‘Intellectual Acid’:Cultural Resistance, Cultural Citizenship, and Emotional (Counter)Community in the Freewoman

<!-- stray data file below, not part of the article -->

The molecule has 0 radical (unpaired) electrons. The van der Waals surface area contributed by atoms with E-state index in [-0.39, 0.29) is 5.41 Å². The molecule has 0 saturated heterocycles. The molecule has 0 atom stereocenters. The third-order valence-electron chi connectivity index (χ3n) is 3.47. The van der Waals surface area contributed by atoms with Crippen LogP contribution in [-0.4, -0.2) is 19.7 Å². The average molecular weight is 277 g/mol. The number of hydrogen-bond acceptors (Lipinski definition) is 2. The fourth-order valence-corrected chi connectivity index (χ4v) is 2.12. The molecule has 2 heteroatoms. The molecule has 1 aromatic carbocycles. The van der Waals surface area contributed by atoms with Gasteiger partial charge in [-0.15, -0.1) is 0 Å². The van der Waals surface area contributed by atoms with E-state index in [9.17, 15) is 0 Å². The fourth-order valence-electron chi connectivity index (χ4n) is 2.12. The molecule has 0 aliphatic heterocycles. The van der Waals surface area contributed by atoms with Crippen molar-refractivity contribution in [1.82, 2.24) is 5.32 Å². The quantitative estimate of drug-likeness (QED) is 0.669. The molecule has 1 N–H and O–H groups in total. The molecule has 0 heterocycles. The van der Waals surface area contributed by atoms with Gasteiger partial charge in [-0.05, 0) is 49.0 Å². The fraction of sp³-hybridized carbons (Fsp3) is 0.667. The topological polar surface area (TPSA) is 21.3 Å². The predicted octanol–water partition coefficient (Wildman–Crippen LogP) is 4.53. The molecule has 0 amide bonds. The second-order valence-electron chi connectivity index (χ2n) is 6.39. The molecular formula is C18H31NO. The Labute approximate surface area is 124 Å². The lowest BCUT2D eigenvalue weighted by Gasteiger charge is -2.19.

This article explores the Freewoman’s relation to culture, as well as its role as a countercultural periodical — one that resisted hegemonic ideas and styles — and in the creation of an emotional (counter)community. It follows Raymond Williams’s understanding of culture as having two senses: one is ‘a whole way of life’ — everyday practices — the other arts and other creative endeavours. The Freewoman was cultivating a view of feminism as a way of life that encompassed both these meanings, as its editor, Dora Marsden, encouraged the expression of both traditional and novel perspectives, working to connect everyday life to a vision of a feminist, perhaps utopian, future. My focus here is on three main ideas of culture and community under Williams’s general framework of ‘culture’: cultural resistance and counterculture, cultural citizenship, and emotional countercommunity. These aspects of the Freewoman were central to its feminist politics, and I offer that attention to emotions and emotional communities can enrich our understanding of periodicals and their political workings.
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